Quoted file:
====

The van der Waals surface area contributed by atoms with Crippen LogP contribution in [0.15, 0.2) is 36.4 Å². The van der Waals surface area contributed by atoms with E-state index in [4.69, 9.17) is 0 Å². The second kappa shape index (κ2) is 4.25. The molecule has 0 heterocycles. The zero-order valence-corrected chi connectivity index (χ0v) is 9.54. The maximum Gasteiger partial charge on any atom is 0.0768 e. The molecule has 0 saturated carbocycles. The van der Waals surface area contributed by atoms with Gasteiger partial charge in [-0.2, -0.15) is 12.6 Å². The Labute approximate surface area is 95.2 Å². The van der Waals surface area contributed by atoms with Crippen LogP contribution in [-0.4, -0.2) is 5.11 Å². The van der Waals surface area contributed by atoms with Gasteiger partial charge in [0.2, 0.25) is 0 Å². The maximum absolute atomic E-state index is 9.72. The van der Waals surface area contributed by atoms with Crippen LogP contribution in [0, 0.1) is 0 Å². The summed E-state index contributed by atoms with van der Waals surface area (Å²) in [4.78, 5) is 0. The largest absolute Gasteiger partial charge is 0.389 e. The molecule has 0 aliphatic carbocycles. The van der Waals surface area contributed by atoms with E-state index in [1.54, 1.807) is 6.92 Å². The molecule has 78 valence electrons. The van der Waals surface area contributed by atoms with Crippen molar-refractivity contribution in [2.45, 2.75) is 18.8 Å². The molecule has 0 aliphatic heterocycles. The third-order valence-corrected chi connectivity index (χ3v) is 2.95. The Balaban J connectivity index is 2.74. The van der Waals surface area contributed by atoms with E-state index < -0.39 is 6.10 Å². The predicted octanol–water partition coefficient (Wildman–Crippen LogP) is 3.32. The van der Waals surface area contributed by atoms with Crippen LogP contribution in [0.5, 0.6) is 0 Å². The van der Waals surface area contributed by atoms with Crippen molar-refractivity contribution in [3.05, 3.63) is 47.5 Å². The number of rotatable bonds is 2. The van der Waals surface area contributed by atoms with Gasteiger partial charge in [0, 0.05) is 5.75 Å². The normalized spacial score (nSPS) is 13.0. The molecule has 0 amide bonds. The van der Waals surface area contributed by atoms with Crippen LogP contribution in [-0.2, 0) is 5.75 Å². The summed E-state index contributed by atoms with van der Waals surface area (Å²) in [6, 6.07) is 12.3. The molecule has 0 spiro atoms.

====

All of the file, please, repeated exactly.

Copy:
The van der Waals surface area contributed by atoms with Crippen LogP contribution in [0.15, 0.2) is 36.4 Å². The van der Waals surface area contributed by atoms with E-state index in [4.69, 9.17) is 0 Å². The second kappa shape index (κ2) is 4.25. The molecule has 0 heterocycles. The zero-order valence-corrected chi connectivity index (χ0v) is 9.54. The maximum Gasteiger partial charge on any atom is 0.0768 e. The molecule has 0 saturated carbocycles. The van der Waals surface area contributed by atoms with Gasteiger partial charge in [-0.2, -0.15) is 12.6 Å². The Labute approximate surface area is 95.2 Å². The van der Waals surface area contributed by atoms with Crippen LogP contribution in [-0.4, -0.2) is 5.11 Å². The van der Waals surface area contributed by atoms with Gasteiger partial charge in [0.2, 0.25) is 0 Å². The maximum absolute atomic E-state index is 9.72. The van der Waals surface area contributed by atoms with Crippen LogP contribution in [0, 0.1) is 0 Å². The summed E-state index contributed by atoms with van der Waals surface area (Å²) in [4.78, 5) is 0. The largest absolute Gasteiger partial charge is 0.389 e. The molecule has 0 aliphatic carbocycles. The van der Waals surface area contributed by atoms with E-state index in [1.54, 1.807) is 6.92 Å². The molecule has 78 valence electrons. The van der Waals surface area contributed by atoms with Crippen molar-refractivity contribution in [2.45, 2.75) is 18.8 Å². The molecule has 0 aliphatic heterocycles. The third-order valence-corrected chi connectivity index (χ3v) is 2.95. The Balaban J connectivity index is 2.74. The van der Waals surface area contributed by atoms with E-state index < -0.39 is 6.10 Å². The predicted octanol–water partition coefficient (Wildman–Crippen LogP) is 3.32. The van der Waals surface area contributed by atoms with Crippen LogP contribution in [0.5, 0.6) is 0 Å². The van der Waals surface area contributed by atoms with Crippen molar-refractivity contribution in [3.05, 3.63) is 47.5 Å². The number of rotatable bonds is 2. The van der Waals surface area contributed by atoms with Gasteiger partial charge in [0, 0.05) is 5.75 Å². The normalized spacial score (nSPS) is 13.0. The molecule has 0 amide bonds. The van der Waals surface area contributed by atoms with Crippen LogP contribution in [-0.2, 0) is 5.75 Å². The summed E-state index contributed by atoms with van der Waals surface area (Å²) in [6, 6.07) is 12.3. The molecule has 0 spiro atoms.